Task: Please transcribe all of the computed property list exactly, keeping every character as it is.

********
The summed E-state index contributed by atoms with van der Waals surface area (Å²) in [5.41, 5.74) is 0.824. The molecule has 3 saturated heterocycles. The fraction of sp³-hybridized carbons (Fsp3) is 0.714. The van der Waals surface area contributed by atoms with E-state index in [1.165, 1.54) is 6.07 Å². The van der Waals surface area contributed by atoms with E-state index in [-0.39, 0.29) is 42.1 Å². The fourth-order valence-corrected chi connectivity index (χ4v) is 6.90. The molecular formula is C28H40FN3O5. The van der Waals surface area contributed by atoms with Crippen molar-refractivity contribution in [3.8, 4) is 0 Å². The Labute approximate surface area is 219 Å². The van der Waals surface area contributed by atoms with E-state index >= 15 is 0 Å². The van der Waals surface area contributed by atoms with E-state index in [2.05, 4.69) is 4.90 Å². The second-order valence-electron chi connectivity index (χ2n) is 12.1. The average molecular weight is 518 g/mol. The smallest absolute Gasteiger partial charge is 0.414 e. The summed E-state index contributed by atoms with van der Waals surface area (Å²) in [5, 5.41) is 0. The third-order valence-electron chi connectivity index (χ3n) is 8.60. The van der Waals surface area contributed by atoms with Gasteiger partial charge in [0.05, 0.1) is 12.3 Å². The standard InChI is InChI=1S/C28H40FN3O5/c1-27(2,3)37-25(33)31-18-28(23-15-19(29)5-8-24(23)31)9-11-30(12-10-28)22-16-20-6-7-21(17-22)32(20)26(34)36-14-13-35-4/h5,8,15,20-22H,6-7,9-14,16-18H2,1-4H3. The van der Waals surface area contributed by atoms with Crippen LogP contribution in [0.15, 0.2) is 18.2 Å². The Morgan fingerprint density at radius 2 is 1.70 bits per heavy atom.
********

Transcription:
The summed E-state index contributed by atoms with van der Waals surface area (Å²) in [5.41, 5.74) is 0.824. The molecule has 3 saturated heterocycles. The fraction of sp³-hybridized carbons (Fsp3) is 0.714. The van der Waals surface area contributed by atoms with E-state index in [1.165, 1.54) is 6.07 Å². The van der Waals surface area contributed by atoms with E-state index in [-0.39, 0.29) is 42.1 Å². The fourth-order valence-corrected chi connectivity index (χ4v) is 6.90. The molecular formula is C28H40FN3O5. The van der Waals surface area contributed by atoms with Crippen molar-refractivity contribution in [3.8, 4) is 0 Å². The Labute approximate surface area is 219 Å². The van der Waals surface area contributed by atoms with E-state index >= 15 is 0 Å². The van der Waals surface area contributed by atoms with E-state index in [2.05, 4.69) is 4.90 Å². The second-order valence-electron chi connectivity index (χ2n) is 12.1. The average molecular weight is 518 g/mol. The smallest absolute Gasteiger partial charge is 0.414 e. The summed E-state index contributed by atoms with van der Waals surface area (Å²) in [5, 5.41) is 0. The third-order valence-electron chi connectivity index (χ3n) is 8.60. The van der Waals surface area contributed by atoms with Gasteiger partial charge in [0.05, 0.1) is 12.3 Å². The standard InChI is InChI=1S/C28H40FN3O5/c1-27(2,3)37-25(33)31-18-28(23-15-19(29)5-8-24(23)31)9-11-30(12-10-28)22-16-20-6-7-21(17-22)32(20)26(34)36-14-13-35-4/h5,8,15,20-22H,6-7,9-14,16-18H2,1-4H3. The van der Waals surface area contributed by atoms with Crippen LogP contribution in [0.15, 0.2) is 18.2 Å². The Morgan fingerprint density at radius 2 is 1.70 bits per heavy atom.